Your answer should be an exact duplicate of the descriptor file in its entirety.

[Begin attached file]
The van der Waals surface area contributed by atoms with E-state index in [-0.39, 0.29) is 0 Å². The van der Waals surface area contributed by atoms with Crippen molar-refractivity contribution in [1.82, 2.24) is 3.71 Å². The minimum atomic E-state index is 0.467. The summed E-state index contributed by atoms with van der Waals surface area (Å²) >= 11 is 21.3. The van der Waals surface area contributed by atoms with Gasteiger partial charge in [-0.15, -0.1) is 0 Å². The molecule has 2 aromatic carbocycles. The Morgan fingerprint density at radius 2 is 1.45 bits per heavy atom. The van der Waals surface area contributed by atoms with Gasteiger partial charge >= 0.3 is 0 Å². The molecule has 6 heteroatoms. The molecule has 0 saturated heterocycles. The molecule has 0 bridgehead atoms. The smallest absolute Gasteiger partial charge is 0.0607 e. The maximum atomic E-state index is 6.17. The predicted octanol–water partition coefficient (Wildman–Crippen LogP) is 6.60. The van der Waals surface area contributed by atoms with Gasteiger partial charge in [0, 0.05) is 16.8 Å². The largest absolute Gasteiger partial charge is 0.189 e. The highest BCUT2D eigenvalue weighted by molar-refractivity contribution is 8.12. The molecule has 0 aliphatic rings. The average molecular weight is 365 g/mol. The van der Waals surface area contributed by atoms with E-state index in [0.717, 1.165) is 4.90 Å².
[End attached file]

The van der Waals surface area contributed by atoms with E-state index in [-0.39, 0.29) is 0 Å². The van der Waals surface area contributed by atoms with Crippen molar-refractivity contribution in [1.82, 2.24) is 3.71 Å². The minimum atomic E-state index is 0.467. The summed E-state index contributed by atoms with van der Waals surface area (Å²) >= 11 is 21.3. The van der Waals surface area contributed by atoms with Gasteiger partial charge in [-0.15, -0.1) is 0 Å². The molecule has 2 aromatic carbocycles. The Morgan fingerprint density at radius 2 is 1.45 bits per heavy atom. The van der Waals surface area contributed by atoms with Gasteiger partial charge >= 0.3 is 0 Å². The molecule has 6 heteroatoms. The molecule has 0 saturated heterocycles. The molecule has 0 bridgehead atoms. The smallest absolute Gasteiger partial charge is 0.0607 e. The maximum atomic E-state index is 6.17. The predicted octanol–water partition coefficient (Wildman–Crippen LogP) is 6.60. The van der Waals surface area contributed by atoms with Gasteiger partial charge in [0, 0.05) is 16.8 Å². The largest absolute Gasteiger partial charge is 0.189 e. The highest BCUT2D eigenvalue weighted by molar-refractivity contribution is 8.12. The molecule has 0 aliphatic rings. The average molecular weight is 365 g/mol. The van der Waals surface area contributed by atoms with E-state index in [0.717, 1.165) is 4.90 Å².